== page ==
A couple weeks ago, I was doing a podcast with my husband for The Nutrition Shoppe– and I was asked the question, “What is YOUR definition of toned?”Immediately I developed a negative attitude. “UGH!!!! I HATE THAT WORD!” I despise the term- mainly because of all the misconceptions I constantly see about it. It can become very frustrating to constantly have to remind women that “getting toned” is essentially just “building muscle”- yet you tell a woman that they need to build muscle in order to get lean, and they look at you like you are a Five-headed unicorn juggling chainsaws.The fact is-Because honestly, there has just been no clear definition of what “toned” really means. It’s a “safe” word filled with utter vagueness targeted towards women who can’t possible believe that lifting weights is anything we would want to do if we want guys’ attention. We are DELICATE FLOWERS.
Ask any woman on the street what they would like to accomplish in their fitness goals, and I guarantee you about 99% of them would respond, “I want to get toned!”And why wouldn’t they? “Toned” is what has been shoved down women’s throats from well, every women’s magazine ever.
But mention the word toned to a hardcore lifter, and you’ll most likely be met with an eye roll and extreme disdain. In fact, I asked people on my Twitter account @LIFTmeupFitness what THEIR definition of toned was, and these were some of the responses:
“Unscientific with no real meaning”
“Hate the word”
“When people use the word toned, I think they mean they want to get leaner and have more muscle definition.”
“The ability to look and actually be healthy or to tone the body to a top physical level.”
These answers clarify my point- there is definitely a negative connotation among fitness enthusaiasts, and even we don’t have a “clear” definition apart from vague terms.
When you read a women’s magazine with the words “GET TONED IN 1 WEEK!” on the cover- they usually are advertising pitifully mediocre workouts that don’t really accomplish much in the ways of muscle building and strength. Readers fail to realize that these zero weight/extremely light weight “workout plans” and crash diets won’t actually get them toned. But Heavy lifting will. Eating a balanced, high protein diet will. Staying consistent over the LONG TERM will.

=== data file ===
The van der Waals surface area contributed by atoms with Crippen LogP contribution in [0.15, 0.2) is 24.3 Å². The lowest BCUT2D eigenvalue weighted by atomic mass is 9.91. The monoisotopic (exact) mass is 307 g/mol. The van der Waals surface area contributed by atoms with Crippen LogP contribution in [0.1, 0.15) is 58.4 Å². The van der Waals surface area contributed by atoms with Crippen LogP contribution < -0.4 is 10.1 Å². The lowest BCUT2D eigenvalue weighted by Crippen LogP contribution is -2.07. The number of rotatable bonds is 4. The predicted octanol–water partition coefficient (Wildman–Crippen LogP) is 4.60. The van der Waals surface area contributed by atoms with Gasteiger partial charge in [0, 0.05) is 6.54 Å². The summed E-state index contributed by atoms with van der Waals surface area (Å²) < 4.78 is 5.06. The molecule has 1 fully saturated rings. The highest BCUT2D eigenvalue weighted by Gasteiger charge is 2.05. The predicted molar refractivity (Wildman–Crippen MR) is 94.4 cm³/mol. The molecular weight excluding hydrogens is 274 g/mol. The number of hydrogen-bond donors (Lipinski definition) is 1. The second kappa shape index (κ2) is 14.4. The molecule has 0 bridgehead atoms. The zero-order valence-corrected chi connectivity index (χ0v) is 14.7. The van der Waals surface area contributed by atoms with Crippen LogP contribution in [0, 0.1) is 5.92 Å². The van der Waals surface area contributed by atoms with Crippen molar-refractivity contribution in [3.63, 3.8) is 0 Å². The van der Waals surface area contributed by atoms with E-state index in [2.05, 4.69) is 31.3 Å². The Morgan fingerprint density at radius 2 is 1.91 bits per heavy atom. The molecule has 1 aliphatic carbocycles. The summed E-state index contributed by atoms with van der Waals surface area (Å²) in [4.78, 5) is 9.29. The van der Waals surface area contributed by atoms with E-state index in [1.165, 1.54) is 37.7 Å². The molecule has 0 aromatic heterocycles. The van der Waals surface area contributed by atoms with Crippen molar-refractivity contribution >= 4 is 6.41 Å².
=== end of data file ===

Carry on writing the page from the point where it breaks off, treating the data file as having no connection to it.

According to the Google dictionary the definition of “toned” is:
Notice how strength is the first adjective? You’re not going to achieve this strength with a 2 lbs. dumbbell that weighs less than your purse.
So I’m thinking- what if we, as a lifting community reclaimed the word “toned” instead of shunning and hating it? What if we could try to help change society’s definition of toned somehow? Maybe then maybe women wouldn’t be so fearful of picking up the heavy weights instead of fooling themselves into thinking they’re doing something that’s going to actually get them toned as they like.
So I challenge everyone- let’s reclaim the word “toned,” instead of just brushing it off. The truth is that getting toned will always be the one quality women want- no matter what the vague definition is. But very few sources are giving out truth. The popular women’s magazines surely aren’t. TV trainers sure aren’t. Many “famous” Instagram FitCelebrities aren’t.So it’s up to us! Ladies- it’s okay to want to get toned. As long as you understand what getting toned actually means. And that is, “building muscle.” Don’t be afraid of building muscle. It’s what you want. I promise.
And us “hardcore” fitness enthusiasts- don’t be afraid to actually use the word toned and re-define it for yourself and for your clients. Because we’re definitely stuck with for awhile- may as well make it useful!
I want to know- what has been your experience with the word “toned?” Has it been negative? Let me know!